Of the more than 600 people documented as kidnapped this year, only around 40 have been foreigners. The rest are Haitians, most of them average — a street vendor, a restaurant worker, a student on his or her way to school. They are accosted and taken away despite their poverty. The kidnappers, who almost always make ridiculous monetary demands, usually settle for a handful of dollars. But that handful of dollars means a great deal to the families that have to pony it up.
They are robbing from the poor. They are robbing form their neighbors. It makes going out a daily act of bravery for Haitians who won’t get a CNN story if they are abducted, who can’t afford security guards, who can’t stay inside forever, because food needs to be found and money needs to be earned.
And if they can brave the daily anxieties, should we do less?
Still, it is no way to exist. It is bad enough to live in abject poverty. People shouldn’t have to live in terror. It is the reason I publicly beseech the American government and the international community to get more involved.
The police in Haiti are crippled. They are overworked, underfunded, under-armed, and constantly enticed by the gangs to take a bribe, look the other way, or even come join them. With the government effectively collapsed after the assassination of President Jovenel Moïse, there is no real force to enhance the police, to direct new funding or training.
Haiti needs help. The outside world should step in. A relatively small but constant force could send these gangs scattering. The largest gang, 400 Mawozo, the one believed responsible for the missionaries capture, is reportedly 150 members. That’s not an army.
Meanwhile, terror is met every day here by determination. In fact, it is swamped by it. There is far more bravery than horror in Haiti. You only need to look down any street.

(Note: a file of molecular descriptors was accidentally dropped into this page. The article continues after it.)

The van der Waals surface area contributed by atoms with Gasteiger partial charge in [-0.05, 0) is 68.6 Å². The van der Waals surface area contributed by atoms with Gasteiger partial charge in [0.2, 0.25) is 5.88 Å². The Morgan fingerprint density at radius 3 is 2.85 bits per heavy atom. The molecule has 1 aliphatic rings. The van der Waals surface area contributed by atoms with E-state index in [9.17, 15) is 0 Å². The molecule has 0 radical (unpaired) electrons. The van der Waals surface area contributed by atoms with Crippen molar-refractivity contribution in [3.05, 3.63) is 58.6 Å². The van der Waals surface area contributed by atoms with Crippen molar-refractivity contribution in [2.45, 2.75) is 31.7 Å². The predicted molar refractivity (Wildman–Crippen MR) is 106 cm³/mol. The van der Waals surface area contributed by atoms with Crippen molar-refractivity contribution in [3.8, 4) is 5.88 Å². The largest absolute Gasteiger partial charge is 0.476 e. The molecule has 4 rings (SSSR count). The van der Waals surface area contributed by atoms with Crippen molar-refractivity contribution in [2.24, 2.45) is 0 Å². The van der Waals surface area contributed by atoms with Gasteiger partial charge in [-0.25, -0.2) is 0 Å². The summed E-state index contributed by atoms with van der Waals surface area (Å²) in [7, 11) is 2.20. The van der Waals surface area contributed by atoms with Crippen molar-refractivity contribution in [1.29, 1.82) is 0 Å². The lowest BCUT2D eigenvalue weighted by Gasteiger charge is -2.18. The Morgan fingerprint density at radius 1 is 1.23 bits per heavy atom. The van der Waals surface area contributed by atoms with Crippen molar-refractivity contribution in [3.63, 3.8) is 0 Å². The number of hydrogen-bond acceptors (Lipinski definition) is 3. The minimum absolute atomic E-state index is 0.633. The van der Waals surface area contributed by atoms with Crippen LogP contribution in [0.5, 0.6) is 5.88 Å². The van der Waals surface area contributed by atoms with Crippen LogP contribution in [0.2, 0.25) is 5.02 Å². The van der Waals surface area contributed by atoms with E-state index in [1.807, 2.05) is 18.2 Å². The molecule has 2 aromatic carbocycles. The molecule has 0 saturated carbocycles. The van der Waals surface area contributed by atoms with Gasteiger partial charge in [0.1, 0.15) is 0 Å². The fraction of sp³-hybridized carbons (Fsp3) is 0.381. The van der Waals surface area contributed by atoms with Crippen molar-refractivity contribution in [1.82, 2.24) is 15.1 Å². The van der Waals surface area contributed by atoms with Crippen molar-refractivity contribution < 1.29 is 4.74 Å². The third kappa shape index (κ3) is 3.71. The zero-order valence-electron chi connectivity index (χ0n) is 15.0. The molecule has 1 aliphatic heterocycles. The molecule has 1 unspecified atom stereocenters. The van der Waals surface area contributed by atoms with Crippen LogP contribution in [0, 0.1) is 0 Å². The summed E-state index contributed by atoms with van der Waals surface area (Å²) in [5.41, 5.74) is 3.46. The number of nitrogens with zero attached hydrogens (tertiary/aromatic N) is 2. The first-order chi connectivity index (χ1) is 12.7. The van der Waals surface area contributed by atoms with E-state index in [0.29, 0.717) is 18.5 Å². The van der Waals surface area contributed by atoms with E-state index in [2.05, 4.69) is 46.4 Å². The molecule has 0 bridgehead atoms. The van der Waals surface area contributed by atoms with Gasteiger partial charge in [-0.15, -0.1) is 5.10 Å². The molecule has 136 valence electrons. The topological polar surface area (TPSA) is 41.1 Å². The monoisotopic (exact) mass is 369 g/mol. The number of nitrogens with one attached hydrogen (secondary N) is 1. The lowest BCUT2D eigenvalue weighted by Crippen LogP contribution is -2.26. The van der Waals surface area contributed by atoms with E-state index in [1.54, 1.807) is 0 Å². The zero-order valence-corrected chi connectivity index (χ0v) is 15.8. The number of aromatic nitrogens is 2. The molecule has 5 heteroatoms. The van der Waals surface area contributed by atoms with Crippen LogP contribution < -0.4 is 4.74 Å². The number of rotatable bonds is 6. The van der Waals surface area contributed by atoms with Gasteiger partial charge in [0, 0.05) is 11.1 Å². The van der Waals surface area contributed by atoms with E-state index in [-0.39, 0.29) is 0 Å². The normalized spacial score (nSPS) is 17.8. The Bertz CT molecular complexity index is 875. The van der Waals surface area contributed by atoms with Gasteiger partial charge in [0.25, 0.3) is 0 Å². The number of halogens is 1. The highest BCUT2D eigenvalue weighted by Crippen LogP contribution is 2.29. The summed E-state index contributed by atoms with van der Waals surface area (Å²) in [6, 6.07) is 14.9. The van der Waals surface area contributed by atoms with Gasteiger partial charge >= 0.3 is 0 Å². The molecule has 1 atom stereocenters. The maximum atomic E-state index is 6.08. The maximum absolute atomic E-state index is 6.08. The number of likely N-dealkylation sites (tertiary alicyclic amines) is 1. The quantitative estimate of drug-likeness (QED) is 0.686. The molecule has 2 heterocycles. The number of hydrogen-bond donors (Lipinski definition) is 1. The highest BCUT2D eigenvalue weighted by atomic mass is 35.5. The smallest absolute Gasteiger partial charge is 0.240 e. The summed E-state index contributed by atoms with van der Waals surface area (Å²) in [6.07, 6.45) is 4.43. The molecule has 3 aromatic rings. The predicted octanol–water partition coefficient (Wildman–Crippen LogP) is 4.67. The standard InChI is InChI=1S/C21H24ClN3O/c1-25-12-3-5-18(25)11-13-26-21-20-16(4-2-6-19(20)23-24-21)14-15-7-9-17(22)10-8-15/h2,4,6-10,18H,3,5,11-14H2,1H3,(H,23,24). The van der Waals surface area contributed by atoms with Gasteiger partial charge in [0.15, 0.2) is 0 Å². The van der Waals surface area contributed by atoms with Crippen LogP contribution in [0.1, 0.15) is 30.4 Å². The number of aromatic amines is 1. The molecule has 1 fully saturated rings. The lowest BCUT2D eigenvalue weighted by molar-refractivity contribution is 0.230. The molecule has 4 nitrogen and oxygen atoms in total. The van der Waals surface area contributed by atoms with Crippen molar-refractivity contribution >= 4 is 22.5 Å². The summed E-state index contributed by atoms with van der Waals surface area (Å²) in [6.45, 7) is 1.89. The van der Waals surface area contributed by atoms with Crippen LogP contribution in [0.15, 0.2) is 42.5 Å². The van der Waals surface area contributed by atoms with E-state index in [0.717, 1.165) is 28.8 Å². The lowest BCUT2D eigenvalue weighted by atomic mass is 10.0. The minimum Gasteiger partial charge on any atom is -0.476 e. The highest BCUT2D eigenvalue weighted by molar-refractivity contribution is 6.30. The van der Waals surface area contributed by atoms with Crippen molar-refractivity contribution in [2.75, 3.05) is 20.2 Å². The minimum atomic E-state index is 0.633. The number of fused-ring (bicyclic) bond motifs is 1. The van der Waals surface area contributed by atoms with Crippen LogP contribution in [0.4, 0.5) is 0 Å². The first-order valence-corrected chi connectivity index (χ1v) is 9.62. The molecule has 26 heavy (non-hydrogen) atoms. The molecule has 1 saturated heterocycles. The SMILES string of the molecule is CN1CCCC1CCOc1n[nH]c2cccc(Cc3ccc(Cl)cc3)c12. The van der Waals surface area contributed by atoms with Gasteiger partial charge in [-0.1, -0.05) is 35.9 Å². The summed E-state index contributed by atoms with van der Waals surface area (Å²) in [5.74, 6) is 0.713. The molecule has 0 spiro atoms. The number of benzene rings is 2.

It takes a lot to work in an orphanage. But it takes even more to call this island nation home and shoulder the daily burdens of poverty, corruption and the knowledge that you are largely on your own when it comes to protection.
Yet millions do it every day. They are an inspiration. And I do believe their fearlessness, and the morality of the world, will ultimately win out in Haiti.
Until then, we soldier on, carefully, wisely, with endless precautions. And we turn to the light the shines in the faces of the children and fills the heart with courage.
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Top image: A woman walks in the deserted street in Port-au-Prince on October 18, 2021. - A nationwide general strike emptied the streets of Haiti's capital Port-au-Prince on Monday with organisers denouncing the rapidly disintegrating security situation highlighted by the kidnapping of American and Canadian missionaries at the weekend. The kidnapping of 17 adults and children by one of Haiti's brazen criminal gangs underlined the country's troubles following the assassination of president Jovenel Moïse in July and amid mounting lawlessness in the Western hemisphere's poorest nation. (Photo by RICHARD PIERRIN/AFP via Getty Images)